Thursday, January 18, 2007

6 February: Boreham on Christopher Marlowe

A Dog with a Bad Name
Christopher Marlowe, whose birthday this is, has been regarded as the scapegrace of English literature always. His character was supposed to be entirely disreputable and it was deemed incorrect to mention his name in polite society. He was said to have lived a short and shameless life and to have died, at the age of 29, a disgusting death in a drunken quarrel. The records elaborated this unsavoury narrative with dramatic embellishments and circumstantial verisimilitude, and it was nobody's business to initiate a searching investigation into the accuracy of the generally-accepted story. Recent years have, however, treated Marlowe's memory more kindly. Impressed by the fact that he was the trusted and admired friend of so knightly a figure as Sir Walter Raleigh, and that some of the most eminent scholars of the period delighted in his society, a searching scrutiny of the records was made by Lord Coleridge, then Chief Justice of Great Britain, with the approval and assistance of the greatest living writers.

Immediately it became clear that many of the ugly stories that have adhered to the name of Marlowe sprang into existence long after his death. As the evidence accumulated, the investigators became convinced that Marlowe was a man of an incomparably finer type than had been generally supposed, and in the end steps were taken to erect in England a monument that would stand as a worthy, if belated, recognition of the poet's influence and work. Few English writers have better deserved such a tribute from posterity. Milton thought Marlowe, "a kind of second Shakespeare." Some have even asked: Was he not the first Shakespeare, the Bard of Avon being the second? Shakespeare himself would have regarded no praise of Marlowe as being too inflated.

Master At Whose Feet Shakespeare Sat
It is scarcely too much to say that Marlowe taught Shakespeare his art. If Shakespeare had never heard of Marlowe, we should probably never have heard of Shakespeare. To begin with, Marlowe was the pioneer of blank verse. Shakespeare saw at once the possibilities of the new style and adopted it in all his plays. But Marlowe was the inventor, the experimenter, the pathfinder, and Shakespeare would have been the first to ascribe to him the glory. Moreover, it was Marlowe who opened Shakespeare's eyes to the immense potentialities of the tragic note. The dramas of the Sixteenth Century lacked tremendousness. Marlowe recognised the defect and in some measure repaired it. But he did more. To the everlasting gain of English letters, he made Shakespeare see life through his eyes, and the sublime tragedies of our stateliest bard are the impressive monuments of Marlowe's salutary influence upon him.

Swinburne thinks that, apart from anything that Marlowe himself wrote, he deserves to rank with the immortals in virtue of his authority over the minds of others. To no other man, Swinburne declares, have so many of our greatest poets been so deeply and directly indebted. If we owed Marlowe nothing more than the treasure that he has given us through the medium of Shakespeare and his contemporaries, our debt would be incalculable. But in cold fact we owe him immensely more than this. His own work is never again likely to create a furore, but for all that it is of first-class elegance, power and beauty. Goethe thought that, in some respects, Marlowe's "Faustus," was the finest composition in the world's literature. "How greatly it is all planned!" he exclaimed. And an English critic of scarcely less eminence has given it as his deliberate and considered judgment that few masterpieces of any age or of any language can stand beside Marlowe's "Faustus" for the qualities of terror and splendour, for intensity of purpose and sublimity of note.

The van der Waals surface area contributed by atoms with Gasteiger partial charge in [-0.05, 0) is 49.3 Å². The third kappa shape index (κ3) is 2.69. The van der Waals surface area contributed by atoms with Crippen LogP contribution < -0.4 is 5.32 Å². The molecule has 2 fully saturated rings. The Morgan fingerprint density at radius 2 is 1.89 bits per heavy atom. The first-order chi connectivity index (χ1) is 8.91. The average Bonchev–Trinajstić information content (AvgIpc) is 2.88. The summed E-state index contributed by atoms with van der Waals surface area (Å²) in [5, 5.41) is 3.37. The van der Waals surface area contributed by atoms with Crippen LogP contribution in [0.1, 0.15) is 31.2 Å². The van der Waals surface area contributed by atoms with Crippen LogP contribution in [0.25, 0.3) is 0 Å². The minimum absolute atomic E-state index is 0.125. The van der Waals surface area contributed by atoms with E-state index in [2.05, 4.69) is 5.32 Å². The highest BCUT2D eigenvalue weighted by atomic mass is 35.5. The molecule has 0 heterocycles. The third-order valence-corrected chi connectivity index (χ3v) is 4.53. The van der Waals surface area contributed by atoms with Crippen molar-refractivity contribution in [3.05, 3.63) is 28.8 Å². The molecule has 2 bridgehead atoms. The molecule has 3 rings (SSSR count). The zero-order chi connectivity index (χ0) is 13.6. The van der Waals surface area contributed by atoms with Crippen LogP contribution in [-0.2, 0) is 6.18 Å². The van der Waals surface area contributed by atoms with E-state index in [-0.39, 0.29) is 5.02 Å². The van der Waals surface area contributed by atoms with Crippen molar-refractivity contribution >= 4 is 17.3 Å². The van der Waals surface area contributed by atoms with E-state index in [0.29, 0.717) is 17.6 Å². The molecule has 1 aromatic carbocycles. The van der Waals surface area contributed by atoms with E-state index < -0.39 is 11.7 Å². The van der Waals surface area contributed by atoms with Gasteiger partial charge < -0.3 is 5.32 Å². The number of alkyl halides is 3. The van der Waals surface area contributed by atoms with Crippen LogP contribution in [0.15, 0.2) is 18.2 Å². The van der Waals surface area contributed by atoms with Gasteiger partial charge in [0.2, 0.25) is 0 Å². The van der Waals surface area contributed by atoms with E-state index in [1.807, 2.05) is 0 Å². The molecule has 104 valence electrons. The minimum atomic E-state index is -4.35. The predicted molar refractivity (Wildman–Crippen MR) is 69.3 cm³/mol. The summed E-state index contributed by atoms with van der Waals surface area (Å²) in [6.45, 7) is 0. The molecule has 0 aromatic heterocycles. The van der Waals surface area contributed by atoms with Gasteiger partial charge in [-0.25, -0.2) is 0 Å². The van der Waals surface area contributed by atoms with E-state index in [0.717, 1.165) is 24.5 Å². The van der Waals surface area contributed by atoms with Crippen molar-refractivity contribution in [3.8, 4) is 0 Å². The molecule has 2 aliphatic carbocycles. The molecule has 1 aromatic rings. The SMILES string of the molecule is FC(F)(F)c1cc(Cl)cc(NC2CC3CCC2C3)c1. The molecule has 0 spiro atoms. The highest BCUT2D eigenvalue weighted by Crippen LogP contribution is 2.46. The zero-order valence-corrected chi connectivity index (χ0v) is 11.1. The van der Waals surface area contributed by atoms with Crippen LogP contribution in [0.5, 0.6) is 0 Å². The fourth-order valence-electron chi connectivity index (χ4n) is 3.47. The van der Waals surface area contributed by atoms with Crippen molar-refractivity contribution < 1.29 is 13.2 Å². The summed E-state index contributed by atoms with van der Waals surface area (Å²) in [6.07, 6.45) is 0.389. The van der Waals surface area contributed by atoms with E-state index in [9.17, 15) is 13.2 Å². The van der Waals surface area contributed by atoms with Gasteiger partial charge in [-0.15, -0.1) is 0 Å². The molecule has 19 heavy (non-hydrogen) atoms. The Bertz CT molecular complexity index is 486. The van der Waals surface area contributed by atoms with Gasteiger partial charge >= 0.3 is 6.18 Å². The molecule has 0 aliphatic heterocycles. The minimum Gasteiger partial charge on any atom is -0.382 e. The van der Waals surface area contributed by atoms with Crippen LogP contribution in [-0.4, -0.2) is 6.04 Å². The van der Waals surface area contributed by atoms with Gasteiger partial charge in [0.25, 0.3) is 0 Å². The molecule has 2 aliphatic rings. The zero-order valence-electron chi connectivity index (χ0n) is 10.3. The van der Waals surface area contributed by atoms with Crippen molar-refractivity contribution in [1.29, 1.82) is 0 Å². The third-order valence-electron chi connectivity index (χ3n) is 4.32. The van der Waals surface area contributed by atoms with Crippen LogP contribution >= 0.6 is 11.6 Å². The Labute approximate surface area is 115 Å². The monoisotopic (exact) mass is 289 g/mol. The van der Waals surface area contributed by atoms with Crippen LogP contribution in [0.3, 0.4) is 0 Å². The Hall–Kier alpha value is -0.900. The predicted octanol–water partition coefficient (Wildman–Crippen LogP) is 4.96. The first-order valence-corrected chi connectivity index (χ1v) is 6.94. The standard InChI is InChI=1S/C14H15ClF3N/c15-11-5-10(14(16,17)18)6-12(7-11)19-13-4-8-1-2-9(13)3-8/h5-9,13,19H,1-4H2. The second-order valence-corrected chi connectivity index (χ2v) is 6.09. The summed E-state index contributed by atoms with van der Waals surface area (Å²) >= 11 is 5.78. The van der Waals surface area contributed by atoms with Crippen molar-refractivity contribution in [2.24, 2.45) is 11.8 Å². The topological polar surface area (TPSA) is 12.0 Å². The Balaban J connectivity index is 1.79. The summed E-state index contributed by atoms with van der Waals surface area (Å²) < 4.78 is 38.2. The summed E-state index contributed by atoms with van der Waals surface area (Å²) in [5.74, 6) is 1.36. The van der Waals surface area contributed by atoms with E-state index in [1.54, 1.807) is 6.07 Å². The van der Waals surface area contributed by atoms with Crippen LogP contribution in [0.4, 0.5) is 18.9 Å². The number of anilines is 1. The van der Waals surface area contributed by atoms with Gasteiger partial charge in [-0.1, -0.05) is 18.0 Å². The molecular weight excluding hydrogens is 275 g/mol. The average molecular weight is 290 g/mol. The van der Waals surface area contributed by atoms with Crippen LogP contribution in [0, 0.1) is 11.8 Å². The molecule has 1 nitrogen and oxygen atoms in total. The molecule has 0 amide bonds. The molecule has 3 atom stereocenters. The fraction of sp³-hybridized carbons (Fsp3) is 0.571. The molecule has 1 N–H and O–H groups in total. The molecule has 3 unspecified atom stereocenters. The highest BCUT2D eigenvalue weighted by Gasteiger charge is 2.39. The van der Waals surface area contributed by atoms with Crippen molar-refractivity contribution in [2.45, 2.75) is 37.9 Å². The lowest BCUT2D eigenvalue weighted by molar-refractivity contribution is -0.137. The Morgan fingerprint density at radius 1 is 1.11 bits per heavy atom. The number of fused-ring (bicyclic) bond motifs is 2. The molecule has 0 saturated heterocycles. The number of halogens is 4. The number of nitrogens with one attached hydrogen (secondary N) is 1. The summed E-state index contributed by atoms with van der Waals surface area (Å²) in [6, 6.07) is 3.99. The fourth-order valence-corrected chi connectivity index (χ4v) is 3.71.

If Boyish Brilliance Could Have Blossomed
At least a dozen respects in which Marlowe stands without a rival—unique, peerless, magnificently alone—could easily be set down. The pity is that he died—it matters little how—at 29. Scouting the sinister stories that arose from later controversies, Gabriel Hervey positively asserts that Marlowe perished of the plague, and there is no reason to doubt his word. But the point that will more appeal to Twentieth Century students is the speculation that emerges most naturally from his amazing record. For if, as a mere boy, he could instruct men of the calibre of Shakespeare and Milton in the technique of their art, what would have been the measure of our indebtedness had he lived to maturity or old age?

A similar question, it may be said, confronts us whenever we contemplate the records of Chatterton, Shelley, and Keats but in none of these cases is the problem so intriguing, or the lamentation as poignant as in the case of Marlowe. His premature death, as Hazlitt puts it, extinguished powers which, had he lived, would have qualified him to rank among the very foremost. Sir Sidney Lee does not hesitate to affirm that the genius which enabled Christopher Marlowe, in his youth, to portray man's intensest yearnings for the impossible—for limitless power in the case of Tamburlaine; for limitless knowledge in the case of Faustus; for limitless wealth in the case of Barabas—would assuredly have rendered him in middle life a formidable rival to the most splendid of our tragic poets. Such regrets are, however, pitifully futile. They stand among history's imposing might-have-beens. We must take the man, not as we like to fancy him but as he actually is. And Christopher Marlowe, as he actually is, has so thoroughly carved a place of high honour and lasting renown that we can well afford to dispense with the proud dreams, pleasing conjectures and enchanted imaginings that the thought of his youthful death inevitably inspires.

F W Boreham

Image: Christopher Marlowe

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